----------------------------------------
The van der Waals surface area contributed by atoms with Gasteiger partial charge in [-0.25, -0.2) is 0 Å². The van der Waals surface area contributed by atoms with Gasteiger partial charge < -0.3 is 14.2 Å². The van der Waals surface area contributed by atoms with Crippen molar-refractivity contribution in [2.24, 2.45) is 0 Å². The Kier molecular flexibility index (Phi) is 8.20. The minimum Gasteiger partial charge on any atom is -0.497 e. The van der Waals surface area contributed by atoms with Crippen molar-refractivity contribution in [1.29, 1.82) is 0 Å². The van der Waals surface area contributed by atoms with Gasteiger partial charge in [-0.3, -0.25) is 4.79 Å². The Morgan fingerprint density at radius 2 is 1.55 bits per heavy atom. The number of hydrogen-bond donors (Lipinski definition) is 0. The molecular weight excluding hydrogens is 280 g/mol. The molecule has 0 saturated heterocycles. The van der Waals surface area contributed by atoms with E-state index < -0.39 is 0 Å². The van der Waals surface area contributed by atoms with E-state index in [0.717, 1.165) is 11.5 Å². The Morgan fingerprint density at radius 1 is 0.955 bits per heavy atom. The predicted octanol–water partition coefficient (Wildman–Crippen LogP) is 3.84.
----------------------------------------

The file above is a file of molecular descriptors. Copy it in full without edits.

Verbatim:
The van der Waals surface area contributed by atoms with Gasteiger partial charge in [-0.25, -0.2) is 0 Å². The van der Waals surface area contributed by atoms with Gasteiger partial charge < -0.3 is 14.2 Å². The van der Waals surface area contributed by atoms with Crippen molar-refractivity contribution in [2.24, 2.45) is 0 Å². The Kier molecular flexibility index (Phi) is 8.20. The minimum Gasteiger partial charge on any atom is -0.497 e. The van der Waals surface area contributed by atoms with Crippen molar-refractivity contribution in [1.29, 1.82) is 0 Å². The van der Waals surface area contributed by atoms with Gasteiger partial charge in [-0.3, -0.25) is 4.79 Å². The Morgan fingerprint density at radius 2 is 1.55 bits per heavy atom. The number of hydrogen-bond donors (Lipinski definition) is 0. The molecular weight excluding hydrogens is 280 g/mol. The molecule has 0 saturated heterocycles. The van der Waals surface area contributed by atoms with E-state index < -0.39 is 0 Å². The van der Waals surface area contributed by atoms with E-state index in [0.717, 1.165) is 11.5 Å². The Morgan fingerprint density at radius 1 is 0.955 bits per heavy atom. The predicted octanol–water partition coefficient (Wildman–Crippen LogP) is 3.84.